But after the initial flurry of evidence gathering, when years have passed, when leads are followed, what is left for investigators trying to crack a cold case?

“One of the big things we found in cold cases, over the passage of years, is how loyalties and relationships change. With some of the cases we had, we had no doubts who caused the deaths of certain long-term missing people, but the problem was that alibis were supplied for them,” says Mr Bailey.

“But if I’m living in fear of somebody, and with the passage of time that fear is gone, then I can talk. Or if I’m madly in love with somebody but then realise that maybe they’re not the person I thought they were, that factor is gone.”

For now, gardaí in East Cork are working diligently to ensure the disappearance of Tina Satchwell does not become another cold case.

“We are ready to take calls in Midleton Garda Station,” says Supt O’Neill.

“Anyone with any information can call us in complete confidence. We are very anxious to hear from anyone with anything to tell us.”

  • Midleton Garda Station can be contacted on 021 4621550

Not the first mysterious disappearance in Fermoy

Tina Satchwell is not the first person from Fermoy to disappear in mysterious circumstances.

For decades, two unusual cases in the town eluded gardaí — one resolved years later, the other still unsolved.

Conor and Sheila Dwyer were last seen at St Patrick’s Church, close to their home on April 30, 1991.

The couple, in their 60s, lived in the shadow of the church’s steeple on Chapel Hill. Sheila spoke with one of her sisters on the phone on May 1 — the last reported contact with either of the Dwyers.

Weeks later, when there had been no sight nor contact with the couple, the gardaí went to the Dwyer home.

The found no sign of a break-in, and the couple’s clothes, passports, and cash were in the house. However their car, a white Toyota Cressida, registration number 5797 ZT, was not at the house and has never been found.

In 2006 — the 15th anniversary of their disappearance — retired Supt Eamon Carey told this newspaper it was the most baffling case he had come across during his 38 years in the force. “There was no sign of any struggle and money had been left out to pay an ESB bill. So we didn’t suspect foul play,” he said.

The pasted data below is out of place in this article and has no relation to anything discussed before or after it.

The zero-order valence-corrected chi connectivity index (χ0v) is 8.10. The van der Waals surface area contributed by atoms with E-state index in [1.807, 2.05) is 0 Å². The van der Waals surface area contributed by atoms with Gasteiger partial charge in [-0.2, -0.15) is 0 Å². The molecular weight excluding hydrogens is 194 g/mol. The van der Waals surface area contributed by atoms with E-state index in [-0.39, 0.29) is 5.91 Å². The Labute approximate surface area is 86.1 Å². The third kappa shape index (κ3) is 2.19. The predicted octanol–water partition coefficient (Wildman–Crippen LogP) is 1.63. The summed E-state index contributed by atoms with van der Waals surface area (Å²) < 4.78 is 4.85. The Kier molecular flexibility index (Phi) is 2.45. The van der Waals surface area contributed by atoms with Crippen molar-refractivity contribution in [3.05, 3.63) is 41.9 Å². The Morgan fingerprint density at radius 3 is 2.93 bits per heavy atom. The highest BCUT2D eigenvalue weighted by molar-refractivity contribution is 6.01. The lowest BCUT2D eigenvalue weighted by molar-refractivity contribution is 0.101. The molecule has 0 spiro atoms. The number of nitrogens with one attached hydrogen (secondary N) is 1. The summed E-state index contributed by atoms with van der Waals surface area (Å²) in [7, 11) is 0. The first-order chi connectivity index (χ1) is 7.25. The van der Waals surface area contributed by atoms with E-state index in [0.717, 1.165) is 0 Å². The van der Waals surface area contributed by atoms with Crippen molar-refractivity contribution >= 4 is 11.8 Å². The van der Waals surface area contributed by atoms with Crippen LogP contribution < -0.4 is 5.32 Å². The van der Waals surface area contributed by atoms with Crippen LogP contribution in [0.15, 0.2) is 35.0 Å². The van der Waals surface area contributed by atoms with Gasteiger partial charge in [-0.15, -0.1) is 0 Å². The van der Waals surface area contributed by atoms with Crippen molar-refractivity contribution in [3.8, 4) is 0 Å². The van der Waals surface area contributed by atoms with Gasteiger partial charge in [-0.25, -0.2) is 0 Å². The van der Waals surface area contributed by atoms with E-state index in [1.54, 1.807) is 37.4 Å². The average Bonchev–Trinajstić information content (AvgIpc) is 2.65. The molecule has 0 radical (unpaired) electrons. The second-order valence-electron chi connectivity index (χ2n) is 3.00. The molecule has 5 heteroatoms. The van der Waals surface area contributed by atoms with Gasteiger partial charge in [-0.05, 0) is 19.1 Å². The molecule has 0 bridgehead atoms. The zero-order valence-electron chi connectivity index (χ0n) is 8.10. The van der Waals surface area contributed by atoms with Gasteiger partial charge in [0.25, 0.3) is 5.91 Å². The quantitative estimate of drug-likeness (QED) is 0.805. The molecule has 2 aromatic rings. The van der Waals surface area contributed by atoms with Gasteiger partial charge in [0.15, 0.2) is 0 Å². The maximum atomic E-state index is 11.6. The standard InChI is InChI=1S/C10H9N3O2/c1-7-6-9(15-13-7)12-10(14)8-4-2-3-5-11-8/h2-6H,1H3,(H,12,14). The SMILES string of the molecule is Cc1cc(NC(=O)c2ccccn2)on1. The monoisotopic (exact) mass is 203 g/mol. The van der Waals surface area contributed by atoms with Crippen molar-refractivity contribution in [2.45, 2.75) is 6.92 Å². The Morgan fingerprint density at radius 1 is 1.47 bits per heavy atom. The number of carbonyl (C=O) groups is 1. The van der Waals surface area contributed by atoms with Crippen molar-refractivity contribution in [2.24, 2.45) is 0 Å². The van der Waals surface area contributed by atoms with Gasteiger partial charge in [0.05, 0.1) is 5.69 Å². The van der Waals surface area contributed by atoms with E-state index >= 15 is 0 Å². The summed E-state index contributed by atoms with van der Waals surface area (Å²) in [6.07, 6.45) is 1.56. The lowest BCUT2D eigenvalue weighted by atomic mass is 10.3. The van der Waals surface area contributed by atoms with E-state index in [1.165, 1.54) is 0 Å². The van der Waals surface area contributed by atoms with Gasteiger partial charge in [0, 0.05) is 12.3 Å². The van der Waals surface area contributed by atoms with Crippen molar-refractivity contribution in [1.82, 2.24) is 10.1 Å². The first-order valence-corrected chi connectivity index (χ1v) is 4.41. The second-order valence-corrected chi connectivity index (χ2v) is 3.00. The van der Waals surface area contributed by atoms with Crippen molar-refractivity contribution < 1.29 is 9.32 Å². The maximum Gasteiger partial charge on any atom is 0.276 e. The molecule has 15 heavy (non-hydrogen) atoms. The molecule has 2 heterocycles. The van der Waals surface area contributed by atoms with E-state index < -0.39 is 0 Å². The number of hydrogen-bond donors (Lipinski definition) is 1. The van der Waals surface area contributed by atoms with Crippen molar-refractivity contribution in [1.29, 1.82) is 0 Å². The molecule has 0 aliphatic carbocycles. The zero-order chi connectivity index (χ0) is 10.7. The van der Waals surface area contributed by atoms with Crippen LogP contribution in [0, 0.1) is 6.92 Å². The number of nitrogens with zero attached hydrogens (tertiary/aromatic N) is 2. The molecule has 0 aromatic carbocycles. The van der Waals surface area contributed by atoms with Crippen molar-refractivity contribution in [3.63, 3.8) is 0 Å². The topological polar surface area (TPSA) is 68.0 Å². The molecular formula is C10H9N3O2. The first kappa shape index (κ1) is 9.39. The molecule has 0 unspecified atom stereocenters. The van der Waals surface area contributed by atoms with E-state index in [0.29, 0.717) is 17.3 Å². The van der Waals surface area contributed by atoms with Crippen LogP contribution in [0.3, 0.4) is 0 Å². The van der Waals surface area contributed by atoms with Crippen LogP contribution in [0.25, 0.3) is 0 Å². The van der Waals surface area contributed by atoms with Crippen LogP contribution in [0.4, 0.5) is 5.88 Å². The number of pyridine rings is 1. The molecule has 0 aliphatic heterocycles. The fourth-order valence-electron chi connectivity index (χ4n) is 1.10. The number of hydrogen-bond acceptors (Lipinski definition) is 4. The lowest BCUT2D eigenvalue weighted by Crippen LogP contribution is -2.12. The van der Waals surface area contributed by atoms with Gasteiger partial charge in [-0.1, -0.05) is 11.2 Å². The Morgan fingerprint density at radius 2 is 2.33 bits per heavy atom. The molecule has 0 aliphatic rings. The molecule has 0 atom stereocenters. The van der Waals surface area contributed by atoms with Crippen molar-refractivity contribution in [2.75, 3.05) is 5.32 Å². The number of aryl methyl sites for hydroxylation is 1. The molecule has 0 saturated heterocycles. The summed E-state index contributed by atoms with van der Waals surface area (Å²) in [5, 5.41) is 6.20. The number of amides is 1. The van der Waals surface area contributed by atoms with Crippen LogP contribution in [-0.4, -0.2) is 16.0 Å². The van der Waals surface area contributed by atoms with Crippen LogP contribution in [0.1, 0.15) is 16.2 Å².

RTÉ told the story of the Dwyers’ disappearance on its radio Documentary on One.

The Dwyers’ son Conor Jr moved to the UK in 1988. He told the programme his parents’ disappearance is “a living nightmare”.

“I question myself sometimes. Why this, why that, why the other thing? How? Why? When? What? I don’t know. And that’s what keeps you awake at night. It rattles around in my brain all the time,” he said.

A year before the Dwyers’ disappearance, a former county councillor and businessman also disappeared from Fermoy, a story also told in that 2008 documentary — but it was a story that came to a conclusion after the broadcast aired.

William “Bill” Fennessy, 54, was a publican, auctioneer, and former Labour county councillor, who disappeared on March 30, 1990. His car also vanished. For years his disappearance went unexplained until a car was found in the river-bed in Fermoy in October 2012.

Human remains were found in the submerged car which was discovered by the Blackwater Sub Aqua Search and Rescue Unit during a routine exercise upriver from the bridge in the centre of Fermoy.

The car was a Daihatsu Charade — the same model driven by Mr Fennessy — and loved ones waited by the riverside clutching a slip of paper with his registration during the attempts to extract the vehicle from the silt in the riverbed.

DNA tests confirmed the remains in the car were those of Mr Fennessy.